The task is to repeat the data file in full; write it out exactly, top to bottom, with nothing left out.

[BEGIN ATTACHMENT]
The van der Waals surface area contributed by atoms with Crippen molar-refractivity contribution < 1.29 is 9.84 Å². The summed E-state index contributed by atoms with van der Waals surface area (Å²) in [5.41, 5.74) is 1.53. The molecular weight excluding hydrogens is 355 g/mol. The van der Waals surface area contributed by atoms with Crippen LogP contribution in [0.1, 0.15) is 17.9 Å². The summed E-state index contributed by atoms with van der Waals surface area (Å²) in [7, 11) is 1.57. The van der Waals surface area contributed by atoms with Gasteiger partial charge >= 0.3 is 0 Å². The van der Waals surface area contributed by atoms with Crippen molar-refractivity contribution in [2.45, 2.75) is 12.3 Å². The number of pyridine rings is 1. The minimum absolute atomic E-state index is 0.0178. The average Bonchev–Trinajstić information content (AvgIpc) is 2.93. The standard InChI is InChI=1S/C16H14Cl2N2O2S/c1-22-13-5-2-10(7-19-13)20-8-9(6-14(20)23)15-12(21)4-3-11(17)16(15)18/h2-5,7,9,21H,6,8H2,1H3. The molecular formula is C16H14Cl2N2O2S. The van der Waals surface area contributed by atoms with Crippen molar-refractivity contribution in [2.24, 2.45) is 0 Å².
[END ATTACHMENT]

The van der Waals surface area contributed by atoms with Crippen molar-refractivity contribution < 1.29 is 9.84 Å². The summed E-state index contributed by atoms with van der Waals surface area (Å²) in [5.41, 5.74) is 1.53. The molecular weight excluding hydrogens is 355 g/mol. The van der Waals surface area contributed by atoms with Crippen LogP contribution in [0.1, 0.15) is 17.9 Å². The summed E-state index contributed by atoms with van der Waals surface area (Å²) in [7, 11) is 1.57. The van der Waals surface area contributed by atoms with Gasteiger partial charge >= 0.3 is 0 Å². The van der Waals surface area contributed by atoms with Crippen molar-refractivity contribution in [2.45, 2.75) is 12.3 Å². The number of pyridine rings is 1. The minimum absolute atomic E-state index is 0.0178. The average Bonchev–Trinajstić information content (AvgIpc) is 2.93. The standard InChI is InChI=1S/C16H14Cl2N2O2S/c1-22-13-5-2-10(7-19-13)20-8-9(6-14(20)23)15-12(21)4-3-11(17)16(15)18/h2-5,7,9,21H,6,8H2,1H3. The molecular formula is C16H14Cl2N2O2S. The van der Waals surface area contributed by atoms with Crippen molar-refractivity contribution in [2.24, 2.45) is 0 Å².